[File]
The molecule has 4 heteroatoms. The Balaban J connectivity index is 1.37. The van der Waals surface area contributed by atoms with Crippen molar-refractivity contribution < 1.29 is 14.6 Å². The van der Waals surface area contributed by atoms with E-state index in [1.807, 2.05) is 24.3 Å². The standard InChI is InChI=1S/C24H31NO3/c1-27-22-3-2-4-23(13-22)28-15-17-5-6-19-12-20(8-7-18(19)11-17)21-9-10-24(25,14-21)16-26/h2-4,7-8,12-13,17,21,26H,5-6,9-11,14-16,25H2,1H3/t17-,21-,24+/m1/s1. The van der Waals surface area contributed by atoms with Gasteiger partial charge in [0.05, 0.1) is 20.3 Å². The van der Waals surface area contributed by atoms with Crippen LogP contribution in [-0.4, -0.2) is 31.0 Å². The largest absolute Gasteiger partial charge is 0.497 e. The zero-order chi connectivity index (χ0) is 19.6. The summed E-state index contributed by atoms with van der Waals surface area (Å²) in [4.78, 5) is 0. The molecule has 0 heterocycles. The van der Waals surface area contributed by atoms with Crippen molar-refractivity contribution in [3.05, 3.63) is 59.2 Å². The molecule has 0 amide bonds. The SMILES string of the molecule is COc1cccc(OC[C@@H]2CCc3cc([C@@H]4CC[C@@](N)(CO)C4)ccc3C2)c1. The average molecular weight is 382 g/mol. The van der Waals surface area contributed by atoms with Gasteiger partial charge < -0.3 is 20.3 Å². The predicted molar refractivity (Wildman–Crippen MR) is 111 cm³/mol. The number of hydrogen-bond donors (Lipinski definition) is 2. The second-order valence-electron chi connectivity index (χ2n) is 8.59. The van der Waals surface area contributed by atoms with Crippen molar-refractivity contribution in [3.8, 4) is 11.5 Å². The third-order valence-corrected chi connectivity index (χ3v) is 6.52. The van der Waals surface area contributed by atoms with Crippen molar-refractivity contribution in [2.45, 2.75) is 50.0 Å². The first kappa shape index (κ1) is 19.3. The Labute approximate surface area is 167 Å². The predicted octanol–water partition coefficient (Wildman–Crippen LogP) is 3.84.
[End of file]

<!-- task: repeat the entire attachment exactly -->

The molecule has 4 heteroatoms. The Balaban J connectivity index is 1.37. The van der Waals surface area contributed by atoms with Crippen molar-refractivity contribution < 1.29 is 14.6 Å². The van der Waals surface area contributed by atoms with E-state index in [1.807, 2.05) is 24.3 Å². The standard InChI is InChI=1S/C24H31NO3/c1-27-22-3-2-4-23(13-22)28-15-17-5-6-19-12-20(8-7-18(19)11-17)21-9-10-24(25,14-21)16-26/h2-4,7-8,12-13,17,21,26H,5-6,9-11,14-16,25H2,1H3/t17-,21-,24+/m1/s1. The van der Waals surface area contributed by atoms with Gasteiger partial charge in [0.05, 0.1) is 20.3 Å². The van der Waals surface area contributed by atoms with Crippen LogP contribution in [-0.4, -0.2) is 31.0 Å². The largest absolute Gasteiger partial charge is 0.497 e. The zero-order chi connectivity index (χ0) is 19.6. The summed E-state index contributed by atoms with van der Waals surface area (Å²) in [4.78, 5) is 0. The molecule has 0 heterocycles. The van der Waals surface area contributed by atoms with Crippen molar-refractivity contribution in [3.05, 3.63) is 59.2 Å². The molecule has 0 amide bonds. The SMILES string of the molecule is COc1cccc(OC[C@@H]2CCc3cc([C@@H]4CC[C@@](N)(CO)C4)ccc3C2)c1. The average molecular weight is 382 g/mol. The van der Waals surface area contributed by atoms with Gasteiger partial charge < -0.3 is 20.3 Å². The predicted molar refractivity (Wildman–Crippen MR) is 111 cm³/mol. The number of hydrogen-bond donors (Lipinski definition) is 2. The second-order valence-electron chi connectivity index (χ2n) is 8.59. The van der Waals surface area contributed by atoms with Crippen molar-refractivity contribution in [3.8, 4) is 11.5 Å². The third-order valence-corrected chi connectivity index (χ3v) is 6.52. The van der Waals surface area contributed by atoms with Crippen molar-refractivity contribution in [2.45, 2.75) is 50.0 Å². The first kappa shape index (κ1) is 19.3. The Labute approximate surface area is 167 Å². The predicted octanol–water partition coefficient (Wildman–Crippen LogP) is 3.84.